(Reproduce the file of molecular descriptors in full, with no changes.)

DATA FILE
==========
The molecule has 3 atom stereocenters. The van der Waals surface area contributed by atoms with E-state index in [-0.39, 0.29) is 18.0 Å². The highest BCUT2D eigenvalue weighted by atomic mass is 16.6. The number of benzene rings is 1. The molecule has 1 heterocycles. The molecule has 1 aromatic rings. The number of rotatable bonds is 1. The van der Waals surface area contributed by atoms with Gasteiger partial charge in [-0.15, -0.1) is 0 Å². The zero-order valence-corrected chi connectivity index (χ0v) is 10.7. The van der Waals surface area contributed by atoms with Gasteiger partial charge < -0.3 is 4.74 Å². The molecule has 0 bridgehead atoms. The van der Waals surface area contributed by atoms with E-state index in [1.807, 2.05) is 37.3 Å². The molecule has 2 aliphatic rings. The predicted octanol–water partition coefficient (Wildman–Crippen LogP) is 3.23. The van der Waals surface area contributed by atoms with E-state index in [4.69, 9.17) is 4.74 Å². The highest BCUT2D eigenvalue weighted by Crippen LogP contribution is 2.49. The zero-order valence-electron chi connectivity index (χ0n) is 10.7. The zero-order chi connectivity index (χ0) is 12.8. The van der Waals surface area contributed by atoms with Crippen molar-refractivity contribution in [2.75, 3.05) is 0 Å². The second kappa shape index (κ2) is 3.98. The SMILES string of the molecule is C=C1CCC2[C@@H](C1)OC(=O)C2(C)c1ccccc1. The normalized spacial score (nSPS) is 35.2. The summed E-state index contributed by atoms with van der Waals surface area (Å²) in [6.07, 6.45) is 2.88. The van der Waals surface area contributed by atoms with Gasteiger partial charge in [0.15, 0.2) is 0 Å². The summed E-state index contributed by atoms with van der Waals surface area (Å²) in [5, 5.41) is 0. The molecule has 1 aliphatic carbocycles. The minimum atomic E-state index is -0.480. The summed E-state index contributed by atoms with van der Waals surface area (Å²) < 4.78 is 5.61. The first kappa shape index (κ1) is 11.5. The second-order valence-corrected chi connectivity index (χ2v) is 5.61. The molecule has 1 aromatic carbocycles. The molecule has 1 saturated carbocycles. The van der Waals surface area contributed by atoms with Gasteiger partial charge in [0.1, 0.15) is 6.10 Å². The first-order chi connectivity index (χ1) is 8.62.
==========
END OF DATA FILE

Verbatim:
The molecule has 3 atom stereocenters. The van der Waals surface area contributed by atoms with E-state index in [-0.39, 0.29) is 18.0 Å². The highest BCUT2D eigenvalue weighted by atomic mass is 16.6. The number of benzene rings is 1. The molecule has 1 heterocycles. The molecule has 1 aromatic rings. The number of rotatable bonds is 1. The van der Waals surface area contributed by atoms with Gasteiger partial charge in [-0.15, -0.1) is 0 Å². The zero-order valence-corrected chi connectivity index (χ0v) is 10.7. The van der Waals surface area contributed by atoms with Gasteiger partial charge < -0.3 is 4.74 Å². The molecule has 0 bridgehead atoms. The van der Waals surface area contributed by atoms with E-state index in [1.807, 2.05) is 37.3 Å². The molecule has 2 aliphatic rings. The predicted octanol–water partition coefficient (Wildman–Crippen LogP) is 3.23. The van der Waals surface area contributed by atoms with E-state index in [4.69, 9.17) is 4.74 Å². The highest BCUT2D eigenvalue weighted by Crippen LogP contribution is 2.49. The zero-order valence-electron chi connectivity index (χ0n) is 10.7. The zero-order chi connectivity index (χ0) is 12.8. The van der Waals surface area contributed by atoms with Crippen molar-refractivity contribution in [2.75, 3.05) is 0 Å². The second kappa shape index (κ2) is 3.98. The SMILES string of the molecule is C=C1CCC2[C@@H](C1)OC(=O)C2(C)c1ccccc1. The normalized spacial score (nSPS) is 35.2. The summed E-state index contributed by atoms with van der Waals surface area (Å²) in [6.07, 6.45) is 2.88. The van der Waals surface area contributed by atoms with Gasteiger partial charge in [0.15, 0.2) is 0 Å². The summed E-state index contributed by atoms with van der Waals surface area (Å²) in [5, 5.41) is 0. The molecule has 1 aliphatic carbocycles. The minimum atomic E-state index is -0.480. The summed E-state index contributed by atoms with van der Waals surface area (Å²) < 4.78 is 5.61. The first kappa shape index (κ1) is 11.5. The second-order valence-corrected chi connectivity index (χ2v) is 5.61. The molecule has 1 aromatic carbocycles. The molecule has 1 saturated carbocycles. The van der Waals surface area contributed by atoms with Gasteiger partial charge in [0.1, 0.15) is 6.10 Å². The first-order chi connectivity index (χ1) is 8.62.